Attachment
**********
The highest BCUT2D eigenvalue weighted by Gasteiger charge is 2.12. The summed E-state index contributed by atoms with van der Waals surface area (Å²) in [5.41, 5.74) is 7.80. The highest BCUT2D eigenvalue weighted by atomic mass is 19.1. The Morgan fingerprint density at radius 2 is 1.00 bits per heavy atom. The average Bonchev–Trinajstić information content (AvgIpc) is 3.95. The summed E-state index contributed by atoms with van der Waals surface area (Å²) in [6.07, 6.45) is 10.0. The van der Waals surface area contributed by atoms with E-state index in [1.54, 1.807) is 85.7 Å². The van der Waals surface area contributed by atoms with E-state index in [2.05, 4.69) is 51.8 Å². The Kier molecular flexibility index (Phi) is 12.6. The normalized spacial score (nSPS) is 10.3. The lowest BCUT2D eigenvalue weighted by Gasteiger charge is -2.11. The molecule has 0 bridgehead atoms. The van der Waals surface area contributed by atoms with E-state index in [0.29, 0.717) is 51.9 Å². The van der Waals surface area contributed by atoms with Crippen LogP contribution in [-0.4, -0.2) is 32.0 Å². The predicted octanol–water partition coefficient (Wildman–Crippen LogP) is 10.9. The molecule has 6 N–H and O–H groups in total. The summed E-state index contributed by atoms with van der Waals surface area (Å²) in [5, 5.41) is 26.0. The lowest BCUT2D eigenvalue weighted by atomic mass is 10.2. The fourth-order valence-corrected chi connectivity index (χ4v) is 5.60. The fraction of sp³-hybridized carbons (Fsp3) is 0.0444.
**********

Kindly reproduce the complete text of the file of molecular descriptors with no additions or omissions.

The highest BCUT2D eigenvalue weighted by Gasteiger charge is 2.12. The summed E-state index contributed by atoms with van der Waals surface area (Å²) in [5.41, 5.74) is 7.80. The highest BCUT2D eigenvalue weighted by atomic mass is 19.1. The Morgan fingerprint density at radius 2 is 1.00 bits per heavy atom. The average Bonchev–Trinajstić information content (AvgIpc) is 3.95. The summed E-state index contributed by atoms with van der Waals surface area (Å²) in [6.07, 6.45) is 10.0. The van der Waals surface area contributed by atoms with E-state index in [1.54, 1.807) is 85.7 Å². The van der Waals surface area contributed by atoms with E-state index in [2.05, 4.69) is 51.8 Å². The Kier molecular flexibility index (Phi) is 12.6. The normalized spacial score (nSPS) is 10.3. The lowest BCUT2D eigenvalue weighted by Gasteiger charge is -2.11. The molecule has 0 bridgehead atoms. The van der Waals surface area contributed by atoms with E-state index in [0.29, 0.717) is 51.9 Å². The van der Waals surface area contributed by atoms with Crippen LogP contribution in [-0.4, -0.2) is 32.0 Å². The predicted octanol–water partition coefficient (Wildman–Crippen LogP) is 10.9. The molecule has 6 N–H and O–H groups in total. The summed E-state index contributed by atoms with van der Waals surface area (Å²) in [5, 5.41) is 26.0. The lowest BCUT2D eigenvalue weighted by atomic mass is 10.2. The fourth-order valence-corrected chi connectivity index (χ4v) is 5.60. The fraction of sp³-hybridized carbons (Fsp3) is 0.0444.